Functional Memory and Concentration symptoms (also called functional cognitive symptoms) frequently co-exist alongside functional and dissociative symptoms.
This is especially the case when there is sleep disturbance, fatigue, anxiety or depression. However, it is important to state that you can have these memory and concentration symptoms without anxiety or depression.
Functional Cognitive Symptoms are becoming more common - possibly because we now have many more memory clinics than there used to be and dementia is quite widely publicised as a problem.
Studies in the UK show that over half of patients attending a memory clinic dont have dementia and many have a functional cognitive disorder.
Common memory complaints are as follows. Many may be everyday experiences that are experienced more often than usual.
Like all functional symptoms, deciding whether these symptoms are part of a neurological disease or not must be done carefully.
But often, these kinds of symptoms do not indicate a memory problem at all. They can mostly be explained as a consequence of poor concentration or absentmindedness. If you are not concentrating to begin with, perhaps because you are tired, or distracted, then you are not going to remember things.
So whilst you used to be able to walk upstairs and ‘keep in mind’ the reason for it, you now don’t because your pain or fatigue or leg weakness is getting in the way of your concentration.
People who notice these kinds of symptoms have often had above average ability to remember things in the first place. People who have always been a bit absentminded tend to notice them less.
Sometimes these symptoms become a focus for worry about health, especially if there is a family history of dementia or the person is familiar with dementia. Thinking or worrying about memory symptoms tends to make them worse. Most brain functions, like movement sleep and thinking work best when you dont try too hard to make them work
It may be helpful to find out how common memory symptoms are in the population. Here are some figures from healthy people in their 20s and 30s.
When doctors assess memory problems in the clinic they may look for certain clues to help them work out if memory symptoms are functional or not. They may carry out neuropsychological tests using a pen and paper or computer. Clinicians need to be careful as some patients with functional cognitive disorder perform worse on testing than they do in real life and the results can create a false impression.
None of the features below are completely diagnostic and the diagnosis should be made by an expert. In some patients it may not be possible to be sure, but have a look at this to decide which side you are more likely to be on:
Is this the same as Mild Cognitive Impairment (MCI)
No. MCI is a label commonly given to older patients who have cognitive symptoms but who do not have dementia. Some of those patients may indeed have functional cognitive symptoms but some will go on to get dementia.
Functional cognitive disorder is a much more specific and identifiable problem with typical clinical features.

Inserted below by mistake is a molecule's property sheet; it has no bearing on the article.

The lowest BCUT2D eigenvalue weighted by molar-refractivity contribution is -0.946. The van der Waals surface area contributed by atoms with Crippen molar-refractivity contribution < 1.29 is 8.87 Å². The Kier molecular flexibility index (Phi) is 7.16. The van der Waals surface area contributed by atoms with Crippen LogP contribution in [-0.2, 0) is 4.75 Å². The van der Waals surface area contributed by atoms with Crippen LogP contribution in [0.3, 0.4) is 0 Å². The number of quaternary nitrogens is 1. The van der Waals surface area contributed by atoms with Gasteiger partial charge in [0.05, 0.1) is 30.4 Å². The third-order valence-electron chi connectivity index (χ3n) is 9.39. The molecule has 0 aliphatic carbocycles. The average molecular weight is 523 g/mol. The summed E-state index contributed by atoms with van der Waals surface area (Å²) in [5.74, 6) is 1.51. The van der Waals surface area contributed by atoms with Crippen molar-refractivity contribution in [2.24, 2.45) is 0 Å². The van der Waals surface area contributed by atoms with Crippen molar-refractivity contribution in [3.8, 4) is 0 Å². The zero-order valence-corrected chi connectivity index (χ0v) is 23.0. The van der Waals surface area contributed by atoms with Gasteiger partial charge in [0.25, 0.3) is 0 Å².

Treatment of Functional Cognitive Symptoms
These are some of the things that may help people suffering from functional cognitive symptoms
1. Make a positive diagnosis. Like all functional neurological disorders it should not be a diagnosis of exclusion.
2. Identify whether there is an obvious cause like sleep deprivation, excessive medication or anxiety which can be a target for treatment
3. People who used to have a brilliant memory may need time to recognise that the memory symptoms they have, although different for them, are still normal for the population. Education and discussion may help here.
4. Training to accept memory mistakes when they occur and not to focus on them for too long (ie reduced self-criticism)
There is a useful PAGE OF TIPS ON MANAGING MEMORY AND CONCENTRATION SYMPTOMS ON THIS WEBSITE. It has been written for people with mild head injury but the advice is similar in terms of learning to gain more control back over your memory.
Longer Periods of Amnesia / Dissociative Amnesia
Sometimes patients with functional neurological symptoms report quite dramatic periods of amnesia, for example, for a whole afternoon or a whole car journey. This is especially the case in people with dissociative seizures who often have amnesia for symptoms just preceding the attack.
When a whole block of time like this is lost, then the explanation is more likely to be dissociative amnesia. Click on dissociative symptoms to find out more about the general meaning of dissociation.
In dissociative amnesia, the person is not able to remember anything because either
• during the period in question they were either in a trance like state, or
• They are having difficulty accessing normal memories because of a change in function of the brain, which is part of a functional or dissociative illness
“I went upstairs /to the next room and couldn’t remember why I was there’
‘I keep losing my wallet / keys’
‘I lost track of the conversation’
‘I couldn’t recall the entire car journey home’
‘I pick up a book and I can’t remember the bit I read before’
‘I forget the name of the place I went on holiday and what we did every day’
‘I completely forgot to go to a meeting / send someone a birthday card'